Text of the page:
Philip: Well, I know that Frankie’s a big cinephile as well, so I keep that in mind with some stuff. But at least lyrically — I mean, I can really relate to what you’re saying right now because I’m in the middle of this new novel where every day I’m in different people’s brains, trying to think about what kind of emotions they’re feeling. But with the band, I think it’s just the miniature version of that. And then just, you know, poking fun at everyday life. Because a lot of our favorite bands are so good at being observant and finding the detail that makes something serious funny. Or, it doesn’t have to be funny, it could be whatever. 

Izzy: Do you have a mental log if something strikes you, like, Oh, this film… Do you write it down in your Notes app, or do you just remember it? Or do you cram it all at once at the end, like, Shit, I need to come up with 10 topics, like I do?

Chris: [Laughs.] It used to be like that.

Philip: Frankie recommended The Verdict to me, so that came out of there, at least somewhat. Sometimes I’ll jot down little phrases — actually, in that song, “I left a spare key out for you,” I think that was something I wrote down. But sometimes that works and sometimes it doesn’t work. I never try to force words into a melody unless it really seems like it can happen.

Chris: Do you try to write vocals at the same writing sessions where y’all are trying to write the music? Or do you do that separately on your own?

Izzy: Mostly I feel like on the spot. Me and Lola [Dompé, Automatic’s drummer] will be just saying nonsense or riffing. Sometimes the words stick, but sometimes it’s an after-the-fact kind of thing. But the lyrics are always like, “OK, it sounds like, nah nah nah. What now?” [Laughs.] To me, the sound is really important. The sound and the flow of a melody.

Philip: When you have Lola jump in, is that usually something that you guys plan on, or are you just kind of passing the ball to her?

Izzy: Pass the ball kind of vibe. Sometimes someone will come up with something really great — it’s whoever feels a sense of inspiration.

Chris: I’m curious if this happens to you — because I approach writing vocals the same way that you do, where I just say a bunch of gibberish nonsense.

Izzy: I mean, that’s a Brian Eno technique. 

Chris: Yeah. I just go, like, melodic gibberish until it starts to sound like something, and then I try to find words that fit that. And I find sometimes I back myself into a corner, because I’ll have a melody, or some sort of phonetic that sounds good with the melody, but then I struggle to find the words that make sense to fit that blueprint I just made.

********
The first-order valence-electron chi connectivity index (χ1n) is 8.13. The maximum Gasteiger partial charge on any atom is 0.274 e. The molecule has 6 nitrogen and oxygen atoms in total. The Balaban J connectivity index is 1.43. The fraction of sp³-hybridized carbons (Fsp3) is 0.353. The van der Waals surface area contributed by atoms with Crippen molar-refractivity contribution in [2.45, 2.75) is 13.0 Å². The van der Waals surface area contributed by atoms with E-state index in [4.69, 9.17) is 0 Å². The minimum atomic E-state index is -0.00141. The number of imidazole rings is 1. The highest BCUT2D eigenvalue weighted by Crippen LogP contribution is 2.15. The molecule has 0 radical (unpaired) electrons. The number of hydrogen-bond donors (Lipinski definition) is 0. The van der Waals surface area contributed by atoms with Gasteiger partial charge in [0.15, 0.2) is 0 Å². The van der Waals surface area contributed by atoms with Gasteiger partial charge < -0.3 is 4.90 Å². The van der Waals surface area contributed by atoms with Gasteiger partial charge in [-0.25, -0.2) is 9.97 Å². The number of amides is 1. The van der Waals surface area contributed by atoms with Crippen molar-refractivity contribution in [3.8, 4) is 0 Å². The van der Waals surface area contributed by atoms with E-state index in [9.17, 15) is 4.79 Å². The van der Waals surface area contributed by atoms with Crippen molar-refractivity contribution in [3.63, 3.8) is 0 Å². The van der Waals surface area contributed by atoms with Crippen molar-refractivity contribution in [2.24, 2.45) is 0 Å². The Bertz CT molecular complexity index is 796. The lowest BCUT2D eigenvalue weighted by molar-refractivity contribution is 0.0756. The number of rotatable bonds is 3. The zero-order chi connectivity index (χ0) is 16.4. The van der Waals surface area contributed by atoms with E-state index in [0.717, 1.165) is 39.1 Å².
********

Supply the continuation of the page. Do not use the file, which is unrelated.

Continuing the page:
Izzy: That’s always the prison of it, yeah. But it’s like a puzzle. It’s kind of satisfying. And sometimes you have to shift the melody, you know? That’s kind of my favorite part, even though it’s the most frustrating part, because it’s really satisfying when you get it right.

Frankie: Definitely. Yeah, that’s how I’ve always done it as well. And then when I get stuck, I just do another take of nonsense and see if that helps get me out of it. And then a lot of times, I’m like, “OK, I fit words to this, but it’s still gibberish.” So then I gotta work on it. 

Philip: There’s a good Mick Jagger thing where he’s like, “If I don’t have words, I just do vowels. And if one vowel doesn’t work, I just change to a different vowel, and I just go through them all until I find the right one.”

Izzy: And sometimes he leaves it at that. [Laughs.]

Frankie: There’s footage of Bono from 1984 or something, and he’s singing really dramatic, loud gibberish into this mic. 

Izzy: Blind confidence.

Chris: So, Izzy, last time I saw you, you were saying that y’all were about to do a writing session. Is that right?

Izzy: Yeah, we did one last week at Joshua Tree. Actually, I was just listening to the songs we wrote, Halle. I really dig them.

Halle: Yay!

Philip: I can’t wait to hear the new stuff.

Izzy: Anything you want to say about the video that we shot for “Plastic Pyramid” before [we’re done]?

Philip: Well, I was going to say before the timer runs out that it was so awesome that you decided to join us on such a short whim. Because I remember we were recording in Vienna[, GA] and we were almost done tracking all of the instruments when we were having this talk late at night in the kitchen, and we were texting you. We were like, “Is she going to come? We don’t know!” We recorded the song anyways, it was already going to happen no matter what. So you were like, “I gotta do it. Let’s make this happen.” It was just really exciting for everyone.

Chris: We were all nervous. We were like, “Will Izzy do it?” [Laughs.] 

Izzy: Yeah, I mean, you guys are sick. It’s fun to make a connection with a band. It doesn’t really happen that often where you respect their music and you get along with them as people. So anytime that happens, it’s really cool to collaborate.

Chris: None of us have seen any edits of the music video that you’re in yet.

Izzy: [Laughs.] I’m very excited to see it.

Chris: [Laughs.] We are too. 

Philip Frobos is a member of the Atlanta-based post-punk band Omni and the author of the novel Vague Enough to Satisfy.

(Photo Credit: Hillary Sutton)